Even if someone in your organization has handled transactions, they will not have access to the up-to-the-minute market intelligence of a working broker. These professionals are connected to information that provides you the best options at any given time. Even if you’re not considering moving, this “ammunition”increases your leverage in negotiating with your landlord.
Why should you spend time researching the market, narrowing candidates and negotiating with your landlord and possibly others when a broker will do it for you? Engaging a broker enables you to eliminate non-productive time and spend more of your schedule on your business and family while a competent professional handles much of the legwork. A good broker can also spend time researching conditions surrounding your own landlord, such as the asset’s financing, for intelligence that can be used to your advantage in negotiations
As noted, tenants typically don’t think much about their leases until renewal time. Brokers think about leases every day, and continually keep their clients posted on market trends and opportunities. Establishing a relationship with a broker can elevate your process from a reactive mode that kicks in when the lease is up, to a proactive stance that anticipates opportunities in advance, enabling more effective pursuit when the time comes.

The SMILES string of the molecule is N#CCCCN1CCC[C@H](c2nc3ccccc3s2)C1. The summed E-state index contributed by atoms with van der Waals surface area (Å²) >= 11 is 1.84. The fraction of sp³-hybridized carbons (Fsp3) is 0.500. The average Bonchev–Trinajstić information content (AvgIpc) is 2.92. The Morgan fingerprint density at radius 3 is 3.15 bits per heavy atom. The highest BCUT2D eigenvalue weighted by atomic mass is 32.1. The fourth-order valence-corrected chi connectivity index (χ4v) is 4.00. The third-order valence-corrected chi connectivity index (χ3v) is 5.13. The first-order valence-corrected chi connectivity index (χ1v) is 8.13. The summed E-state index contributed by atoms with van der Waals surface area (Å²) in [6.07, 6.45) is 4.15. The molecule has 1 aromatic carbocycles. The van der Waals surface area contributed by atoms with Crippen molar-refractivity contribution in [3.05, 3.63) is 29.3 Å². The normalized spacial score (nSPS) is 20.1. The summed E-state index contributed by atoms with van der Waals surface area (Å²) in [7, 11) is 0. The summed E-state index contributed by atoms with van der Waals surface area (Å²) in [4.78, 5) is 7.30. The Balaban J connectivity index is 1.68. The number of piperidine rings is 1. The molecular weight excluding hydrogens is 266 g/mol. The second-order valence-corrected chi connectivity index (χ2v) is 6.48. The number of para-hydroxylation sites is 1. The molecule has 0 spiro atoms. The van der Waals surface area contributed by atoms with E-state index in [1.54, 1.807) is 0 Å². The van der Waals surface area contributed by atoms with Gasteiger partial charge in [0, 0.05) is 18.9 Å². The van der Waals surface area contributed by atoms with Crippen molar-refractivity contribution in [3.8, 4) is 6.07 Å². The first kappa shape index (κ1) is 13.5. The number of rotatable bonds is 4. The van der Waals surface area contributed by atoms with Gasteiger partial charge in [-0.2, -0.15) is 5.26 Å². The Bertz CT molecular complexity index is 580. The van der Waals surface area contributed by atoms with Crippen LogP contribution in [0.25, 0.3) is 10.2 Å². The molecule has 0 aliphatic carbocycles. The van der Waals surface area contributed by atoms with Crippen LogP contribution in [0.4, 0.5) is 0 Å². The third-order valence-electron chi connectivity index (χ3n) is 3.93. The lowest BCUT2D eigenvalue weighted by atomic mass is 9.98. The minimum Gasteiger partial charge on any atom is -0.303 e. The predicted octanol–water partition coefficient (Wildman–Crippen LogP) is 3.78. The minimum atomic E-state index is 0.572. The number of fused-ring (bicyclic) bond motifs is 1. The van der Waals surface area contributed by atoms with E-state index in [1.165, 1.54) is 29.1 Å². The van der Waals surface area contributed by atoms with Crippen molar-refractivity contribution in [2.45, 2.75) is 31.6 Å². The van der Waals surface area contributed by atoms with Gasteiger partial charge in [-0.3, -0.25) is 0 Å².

Did you know that renewal transactions are, by far, the most profitable for landlords? One of the best reasons to use a broker is to eliminate what not using one suggests to your landlord: that you do not plan to move, or that you are less likely to drive a hard bargain. Landlords typically believe that if they satisfy you during the lease, you will likely renew and accept their proposed increases. Using a broker will “keep them guessing” and compel them to make their best offer to encourage you to stay.
Organizations regularly outsource for specialized skills outside of their core capabilities, such as accounting or legal counsel. Commercial real estate is a similarly exacting business function, and it is typically the second or third largest expense on operational balance sheets. With so much at stake, it pays—literally—to outsource to a specialist.